Author: Neil Gaiman
Publisher: Headline Review, 2013
As a die-hard Neil Gaiman fan, I’ve often felt that his The Sandman comic book series published by Vertigo was a tough act to follow. I admit that, for me, most of his subsequent works have paled in comparison to that epic.
That hasn’t made me love his writing any less, for Gaiman has a way of approaching storytelling that sets him apart from most. If I’m put on the spot I struggle to say what it is exactly that draws me to Gaiman’s writing except that it resonates deeply with me.
I’m happy to report, however, that The Ocean at the End of the Lane hits the mark for me the same way The Sandman does, and the author has recaptured that mythical essence that had me enthralled the same way the Lord of Dreams had me bewitched.
Whether it was that Gaiman was writing from the heart, or he simply tapped into the right creative current at the right time, it hardly matters. What you’ll hold in your hands is the work of a master craftsman.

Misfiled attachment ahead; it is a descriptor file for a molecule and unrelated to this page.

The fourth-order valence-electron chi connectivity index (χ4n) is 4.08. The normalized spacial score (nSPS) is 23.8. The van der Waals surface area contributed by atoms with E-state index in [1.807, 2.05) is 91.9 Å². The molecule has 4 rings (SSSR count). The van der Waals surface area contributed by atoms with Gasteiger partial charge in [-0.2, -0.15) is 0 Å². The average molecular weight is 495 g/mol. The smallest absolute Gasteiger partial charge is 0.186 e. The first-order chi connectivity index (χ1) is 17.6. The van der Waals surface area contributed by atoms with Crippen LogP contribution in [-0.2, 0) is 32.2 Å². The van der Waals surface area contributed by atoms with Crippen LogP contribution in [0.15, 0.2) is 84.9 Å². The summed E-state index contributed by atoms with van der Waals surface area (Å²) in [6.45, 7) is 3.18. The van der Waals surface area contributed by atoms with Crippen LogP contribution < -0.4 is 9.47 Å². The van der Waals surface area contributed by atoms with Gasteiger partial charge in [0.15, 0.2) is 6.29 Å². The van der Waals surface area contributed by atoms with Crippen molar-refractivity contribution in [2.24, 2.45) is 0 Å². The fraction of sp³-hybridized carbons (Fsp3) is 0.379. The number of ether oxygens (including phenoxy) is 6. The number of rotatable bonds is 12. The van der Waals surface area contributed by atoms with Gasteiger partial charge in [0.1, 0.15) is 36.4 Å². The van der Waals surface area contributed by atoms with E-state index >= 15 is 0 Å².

The story and the writing seems simple: we follow our narrator along a journey into his childhood. All we are told is that there has been a death in the family, though it’s implied it might have been the father.
Fuelled by nostalgia, the narrator explores past haunts and returns to the Hempstock farm where he recalls incidents that occurred when he was seven. What we are reminded of is the fluidity of memory and how these remembrances evolve depending on our perspective.
Thought the majority of this story is told by a seven-year-old, and could be read by children as well, this is not strictly speaking a children’s story. The Maurice Sendak quote at the start of the book is on the mark: “I remember my own childhood vividly… I knew terrible things. But I knew I mustn’t let adults know I knew. It would scare them.”
The Ocean at the end of the Lane is a tale filled with powerful archetypes, be it images of the Triple Goddess or the eternal ocean that links all things. This is more than just a story about childhood, and coming to terms with
the fact that the world is a dangerous, unpredictable place.
Gaiman tells us that even as grownups we don’t have all the answers, yet we’re poorer for having lost that childlike sense of wonder. This is a story for those who still dare to dream or for those who might have forgotten how.